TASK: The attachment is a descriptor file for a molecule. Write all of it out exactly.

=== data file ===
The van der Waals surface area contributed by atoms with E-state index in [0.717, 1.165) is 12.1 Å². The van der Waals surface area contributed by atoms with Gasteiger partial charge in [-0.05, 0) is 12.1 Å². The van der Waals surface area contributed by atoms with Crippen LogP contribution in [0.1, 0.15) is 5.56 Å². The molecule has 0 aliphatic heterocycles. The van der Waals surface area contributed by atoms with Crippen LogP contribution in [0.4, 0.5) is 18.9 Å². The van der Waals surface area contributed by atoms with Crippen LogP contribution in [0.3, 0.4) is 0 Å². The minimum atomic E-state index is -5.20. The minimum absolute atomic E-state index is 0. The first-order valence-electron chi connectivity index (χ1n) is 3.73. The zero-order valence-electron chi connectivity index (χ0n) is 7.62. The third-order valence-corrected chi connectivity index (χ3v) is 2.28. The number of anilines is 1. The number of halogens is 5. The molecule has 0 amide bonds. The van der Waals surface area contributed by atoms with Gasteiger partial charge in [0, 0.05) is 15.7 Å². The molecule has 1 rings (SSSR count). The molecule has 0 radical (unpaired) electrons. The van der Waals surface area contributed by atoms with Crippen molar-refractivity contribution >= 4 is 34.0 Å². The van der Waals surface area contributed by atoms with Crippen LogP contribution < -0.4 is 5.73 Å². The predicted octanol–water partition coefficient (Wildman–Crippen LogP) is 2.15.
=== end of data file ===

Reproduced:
The van der Waals surface area contributed by atoms with E-state index in [0.717, 1.165) is 12.1 Å². The van der Waals surface area contributed by atoms with Gasteiger partial charge in [-0.05, 0) is 12.1 Å². The van der Waals surface area contributed by atoms with Crippen LogP contribution in [0.1, 0.15) is 5.56 Å². The molecule has 0 aliphatic heterocycles. The van der Waals surface area contributed by atoms with Crippen LogP contribution in [0.4, 0.5) is 18.9 Å². The van der Waals surface area contributed by atoms with Crippen LogP contribution in [0.3, 0.4) is 0 Å². The minimum atomic E-state index is -5.20. The minimum absolute atomic E-state index is 0. The first-order valence-electron chi connectivity index (χ1n) is 3.73. The zero-order valence-electron chi connectivity index (χ0n) is 7.62. The third-order valence-corrected chi connectivity index (χ3v) is 2.28. The number of anilines is 1. The number of halogens is 5. The molecule has 0 amide bonds. The van der Waals surface area contributed by atoms with Gasteiger partial charge in [0, 0.05) is 15.7 Å². The molecule has 1 rings (SSSR count). The molecule has 0 radical (unpaired) electrons. The van der Waals surface area contributed by atoms with Crippen molar-refractivity contribution >= 4 is 34.0 Å². The van der Waals surface area contributed by atoms with Crippen LogP contribution < -0.4 is 5.73 Å². The predicted octanol–water partition coefficient (Wildman–Crippen LogP) is 2.15.